May 10

Talking to the animals

The farmer prefers talking to animals, but here he is speaking to visitors from Auckland tour company Ship 'n' Shore.

The farmer prefers talking to animals, but here he is speaking to visitors from Auckland tour company Ship ‘n’ Shore.

At a seminar about the challenges farmers face when employing staff, the farmer turned to me and whispered, “This is why I work with animals.”

When you work with animals, you don’t need to talk to them and if you do, it doesn’t make a jot of difference to their behaviour.

When he moved sheep into the house paddock, Rex stood by the back door and called out: “Baaaaaa. You sheep eat up the grass.”

They obliged, but would have done so without his guidance.

After he’d bought some steers that seemed tame, he asked. “Were you blokes hand reared?” then lay like a starfish while they sniffed him all over. They would have done this whether or not he’d asked how they had been reared.

As he’s well used to the optional aspect of chatting with animals, talking to the resident human is often also discretionary which leads to a life of surprises.

A while back a truck carrying a giant yellow digger roared down the road, turned and departed. When a visitor asked about it, I airily replied that it was a council digger, forgetting the roadside drains had been cleared a few weeks earlier.

The next day the digger sat in a paddock; Rex had hired it to clear dams and resurrect an overgrown track.

Soon afterwards I observed low-flying clouds – a fertiliser truck thundered through the paddock by the house – and kindly fertilised the laundry.

While returning home at night I watched a string of red lights snake up the road. Perhaps it was a low-flying space ship or a bus heading to the marae.

When the lights entered the farm I concluded they belonged to a stock truck and trailer. By the time I reached the yards it had reversed up to the loading ramp and our headlights were eyeball to eyeball. Rex later explained that it had delivered a couple of hundred sheep.

I’d considered saying hi to the driver, but drove on; I wanted an early night because the following day I planned to paint the interior of our shed.

After I’d finished painting, I tidied the shed and carport so my car and the farmer’s ute could be parked in their respective nests.

When Rex arrived home in my car I ducked outside, planning to direct him in the style of a pointsman into the dazzling shed. Too late! He jumped out of the car, started the muddy farm quad with its flat tyre and drove it into the space designated for my car.

After cheerily saying hi, he said: “That can live in there until I get it going again.”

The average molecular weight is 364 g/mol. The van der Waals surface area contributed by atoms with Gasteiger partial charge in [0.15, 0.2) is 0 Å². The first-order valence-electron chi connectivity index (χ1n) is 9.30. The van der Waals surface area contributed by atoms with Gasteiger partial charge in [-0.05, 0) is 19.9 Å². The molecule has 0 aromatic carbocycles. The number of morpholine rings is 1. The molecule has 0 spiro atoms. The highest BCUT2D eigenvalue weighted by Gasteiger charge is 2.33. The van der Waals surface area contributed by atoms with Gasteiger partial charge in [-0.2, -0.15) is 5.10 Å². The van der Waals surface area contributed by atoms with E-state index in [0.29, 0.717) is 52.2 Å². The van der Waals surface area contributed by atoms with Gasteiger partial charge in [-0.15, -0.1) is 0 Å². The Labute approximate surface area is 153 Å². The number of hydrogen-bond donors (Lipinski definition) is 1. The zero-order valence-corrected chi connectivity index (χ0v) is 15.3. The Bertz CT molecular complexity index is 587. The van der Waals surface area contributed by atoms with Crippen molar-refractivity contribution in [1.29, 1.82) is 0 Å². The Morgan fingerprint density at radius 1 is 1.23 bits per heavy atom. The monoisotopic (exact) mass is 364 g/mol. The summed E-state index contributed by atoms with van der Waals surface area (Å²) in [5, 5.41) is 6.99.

I could have said something to the farmer, but instead engaged in an intense conversation with the dogs. The result was the same – it didn’t make a blind bit of difference to anything.

About the author

Rae Roadley

Rae is a journalist, freelance writer and writing tutor. Soon after returning to her hometown to work for Northland's daily newspaper, she met beef and sheep farmer Rex Roadley. He lived in a historic home at Batley on the Kaipara Harbour and after moving there, Rae reported on farming then wrote a newspaper column, The Country Side. Her wryly amusing tales of country life earned many followers and led her to learn more about the local people, past and present. She tells the story of her new life in 'Love at the End of the Road: Finding my heart in the country'.


Skip to comment form

  1. Ajit De Silva

    I think animals have some sense in them and they could “relate” to someone who they see every day. Is it not that dogs become closely attached to people who are always with them to become “one master dog”.

    Every Sunday morning, I am the only living/breathing animal on the road, for many Cats. I meet them on my paper run and I make it a point to talk to them. They communicate with me with wide eyes; some have allowed me to stroke their backs. Once I met a Persian Cat, perched on the bonnet of a car that had come from a night out. I could have taken it and drove around but then thought of the distraught I would create for its friends

    Even though the farmer has mentioned that speaking to his animals is inconsequential, I think those animals would appreciate a kind word of two. The only problem is talking to hundreds of them. The farmer could become another cow and lose the forest for trees.

    (I read your book and “lived” your life in the “world of yours” that I created in my mind)

    1. Rae Roadley

      Hi Ajit, Thanks for visiting – and love your story about talking to cats. Yes, I’m sure animals know what we’re saying – and suspect they understand more than we realise including our feelings and attitudes. Thanks for reading my book. In it I mention Louis D’Souza who was pressganged in the Azores in the late 1800s and jumped ship in Mangongui, along with several others including a young man DeSilva. Any relation?

  2. Lynley

    LOL! My daughter is currently writing a university assignment on communication…..perhaps she could suggest to the tutor that “farmer communciation” could be added as a genre to write about in future!

    1. Rae Roadley

      Mmmm – a thesis on the finer points of farmer speak and bloke speak might be a bestseller. Thanks for dropping in.

Comments have been disabled.